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Title: Fertilizer and soil management practices for improving the efficiency of nutrient uptake and use in northern highbush blueberry

item Bryla, David
item STRIK, BERNADINE - Oregon State University

Submitted to: HortScience
Publication Type: Abstract Only
Publication Acceptance Date: 6/30/2014
Publication Date: 7/28/2014
Citation: Bryla, D.R., Strik, B.C. 2014. Fertilizer and soil management practices for improving the efficiency of nutrient uptake and use in northern highbush blueberry. HortScience. 49(9):S60 [Abstract].

Interpretive Summary:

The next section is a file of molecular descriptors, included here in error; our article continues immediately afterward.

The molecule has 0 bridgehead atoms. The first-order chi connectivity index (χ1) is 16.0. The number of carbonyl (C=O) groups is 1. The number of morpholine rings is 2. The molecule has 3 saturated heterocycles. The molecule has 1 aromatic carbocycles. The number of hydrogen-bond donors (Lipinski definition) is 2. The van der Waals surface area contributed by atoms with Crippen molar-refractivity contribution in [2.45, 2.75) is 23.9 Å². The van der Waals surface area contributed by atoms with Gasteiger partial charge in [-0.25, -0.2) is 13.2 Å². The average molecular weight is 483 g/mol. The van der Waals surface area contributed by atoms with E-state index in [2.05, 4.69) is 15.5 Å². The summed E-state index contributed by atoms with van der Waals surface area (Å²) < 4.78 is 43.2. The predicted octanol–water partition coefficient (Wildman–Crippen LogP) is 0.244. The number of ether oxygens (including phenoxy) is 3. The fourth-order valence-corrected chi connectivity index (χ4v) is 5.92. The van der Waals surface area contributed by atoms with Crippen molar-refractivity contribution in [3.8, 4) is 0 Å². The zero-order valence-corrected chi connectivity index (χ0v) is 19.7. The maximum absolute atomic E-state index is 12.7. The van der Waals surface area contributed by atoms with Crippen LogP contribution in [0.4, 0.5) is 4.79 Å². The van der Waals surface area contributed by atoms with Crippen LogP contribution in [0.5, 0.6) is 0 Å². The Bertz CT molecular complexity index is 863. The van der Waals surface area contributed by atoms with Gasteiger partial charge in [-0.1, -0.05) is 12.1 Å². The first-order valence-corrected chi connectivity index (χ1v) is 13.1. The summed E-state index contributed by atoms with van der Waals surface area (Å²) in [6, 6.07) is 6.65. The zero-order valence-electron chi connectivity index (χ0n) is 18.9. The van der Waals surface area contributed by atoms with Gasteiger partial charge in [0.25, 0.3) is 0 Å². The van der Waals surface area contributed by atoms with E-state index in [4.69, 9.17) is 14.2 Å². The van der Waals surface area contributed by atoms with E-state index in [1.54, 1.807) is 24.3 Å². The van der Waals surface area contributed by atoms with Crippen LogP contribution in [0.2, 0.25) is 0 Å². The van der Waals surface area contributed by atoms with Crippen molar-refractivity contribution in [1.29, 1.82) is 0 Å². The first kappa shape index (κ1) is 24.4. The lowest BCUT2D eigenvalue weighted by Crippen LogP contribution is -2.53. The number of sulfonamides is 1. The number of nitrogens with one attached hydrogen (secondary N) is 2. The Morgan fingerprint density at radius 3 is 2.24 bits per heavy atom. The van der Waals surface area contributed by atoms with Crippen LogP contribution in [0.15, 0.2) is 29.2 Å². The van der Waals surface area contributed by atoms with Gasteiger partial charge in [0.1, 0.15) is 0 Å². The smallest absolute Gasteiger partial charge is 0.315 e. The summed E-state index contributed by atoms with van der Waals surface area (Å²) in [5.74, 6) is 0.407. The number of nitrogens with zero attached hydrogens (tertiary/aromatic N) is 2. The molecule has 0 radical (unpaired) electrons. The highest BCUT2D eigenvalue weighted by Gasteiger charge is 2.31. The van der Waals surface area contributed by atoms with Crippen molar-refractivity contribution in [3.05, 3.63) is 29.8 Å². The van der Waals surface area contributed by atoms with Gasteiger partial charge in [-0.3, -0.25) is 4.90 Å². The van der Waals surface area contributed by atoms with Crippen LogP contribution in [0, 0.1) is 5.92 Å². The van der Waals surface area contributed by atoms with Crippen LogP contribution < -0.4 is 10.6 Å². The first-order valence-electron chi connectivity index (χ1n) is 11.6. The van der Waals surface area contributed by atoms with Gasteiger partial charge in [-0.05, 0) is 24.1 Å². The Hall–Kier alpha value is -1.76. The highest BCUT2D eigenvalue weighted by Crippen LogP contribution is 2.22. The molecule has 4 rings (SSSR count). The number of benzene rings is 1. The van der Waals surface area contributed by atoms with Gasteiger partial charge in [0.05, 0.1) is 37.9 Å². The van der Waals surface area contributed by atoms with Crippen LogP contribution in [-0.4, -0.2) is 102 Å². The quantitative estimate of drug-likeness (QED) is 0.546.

Technical Abstract: Highbush blueberry is a long-lived perennial crop well-adapted to acidic soils. Plants acquire primarily NH4-N and tolerate relatively low concentrations of P and cations in the soil and high concentrations of plant available metals such as Al and Mn. Recently, we found that optimal leaf nutrient concentrations vary in blueberry, depending on the age of the planting, the cultivar, or the method in which the fertilizer is applied. For example, in a new planting, we found that leaf concentrations of many nutrients were within or above the range considered normal for fully-productive mature plants. Plant uptake of most of the nutrients increased throughout the growing season, indicating that it would be best to apply the majority of fertilizers in the spring. However, uptake of K, Mg, Mn, and Zn was greater later in the season, and therefore, it may be better to apply these nutrients, if needed, in early or midsummer. Leaf nutrient concentrations are also higher, in many cases, in early- than in late-season cultivars, or when the plants are fertilized with granular fertilizers than by fertigation in new plantings. We also found that young blueberry plants were sensitive to high soil salinity levels associated with the use of granular N fertilizers and demonstrated that growth and yields were greater when the fertilizer was applied by fertigation. With granular ammonium sulfate, electrical conductivity (EC) reached levels as high as 13 dS/m following the first split application in the spring, 10 dS/m following the second application, and 8 dS/m following the third application in early summer, which is 5-fold higher, on average, than the level considered safe for blueberry. In comparison, EC remained <2 dS/m when the fertilizer was applied weekly from mid April to late July by fertigation. Fertigation is becoming a common practice for highbush blueberry, but much more research is needed to identify the best fertilizer sources of each nutrient to use, determine precisely how much of each nutrient to apply, and to decide exactly when to apply them to a given cultivar.